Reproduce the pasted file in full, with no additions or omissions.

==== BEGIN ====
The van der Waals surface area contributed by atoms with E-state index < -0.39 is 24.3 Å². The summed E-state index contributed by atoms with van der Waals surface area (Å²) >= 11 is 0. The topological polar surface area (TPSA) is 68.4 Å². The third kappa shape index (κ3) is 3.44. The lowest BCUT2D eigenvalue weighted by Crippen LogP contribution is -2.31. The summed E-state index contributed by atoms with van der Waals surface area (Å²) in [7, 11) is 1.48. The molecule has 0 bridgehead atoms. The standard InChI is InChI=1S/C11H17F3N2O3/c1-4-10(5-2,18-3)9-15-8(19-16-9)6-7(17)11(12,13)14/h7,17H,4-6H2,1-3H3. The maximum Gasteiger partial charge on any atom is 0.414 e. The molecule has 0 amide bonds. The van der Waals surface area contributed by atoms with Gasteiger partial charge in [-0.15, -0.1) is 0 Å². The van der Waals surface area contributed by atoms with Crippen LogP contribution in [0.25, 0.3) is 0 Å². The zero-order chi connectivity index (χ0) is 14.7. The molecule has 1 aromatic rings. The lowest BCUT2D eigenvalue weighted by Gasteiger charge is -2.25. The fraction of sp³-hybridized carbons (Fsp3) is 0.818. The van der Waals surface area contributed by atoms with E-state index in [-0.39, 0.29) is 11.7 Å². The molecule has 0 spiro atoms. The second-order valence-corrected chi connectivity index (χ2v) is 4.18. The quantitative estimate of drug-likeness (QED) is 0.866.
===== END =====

The van der Waals surface area contributed by atoms with E-state index < -0.39 is 24.3 Å². The summed E-state index contributed by atoms with van der Waals surface area (Å²) >= 11 is 0. The topological polar surface area (TPSA) is 68.4 Å². The third kappa shape index (κ3) is 3.44. The lowest BCUT2D eigenvalue weighted by Crippen LogP contribution is -2.31. The summed E-state index contributed by atoms with van der Waals surface area (Å²) in [7, 11) is 1.48. The molecule has 0 bridgehead atoms. The standard InChI is InChI=1S/C11H17F3N2O3/c1-4-10(5-2,18-3)9-15-8(19-16-9)6-7(17)11(12,13)14/h7,17H,4-6H2,1-3H3. The maximum Gasteiger partial charge on any atom is 0.414 e. The molecule has 0 amide bonds. The van der Waals surface area contributed by atoms with Gasteiger partial charge in [-0.15, -0.1) is 0 Å². The van der Waals surface area contributed by atoms with Crippen LogP contribution in [0.25, 0.3) is 0 Å². The zero-order chi connectivity index (χ0) is 14.7. The molecule has 1 aromatic rings. The lowest BCUT2D eigenvalue weighted by Gasteiger charge is -2.25. The fraction of sp³-hybridized carbons (Fsp3) is 0.818. The van der Waals surface area contributed by atoms with E-state index in [-0.39, 0.29) is 11.7 Å². The molecule has 0 spiro atoms. The second-order valence-corrected chi connectivity index (χ2v) is 4.18. The quantitative estimate of drug-likeness (QED) is 0.866.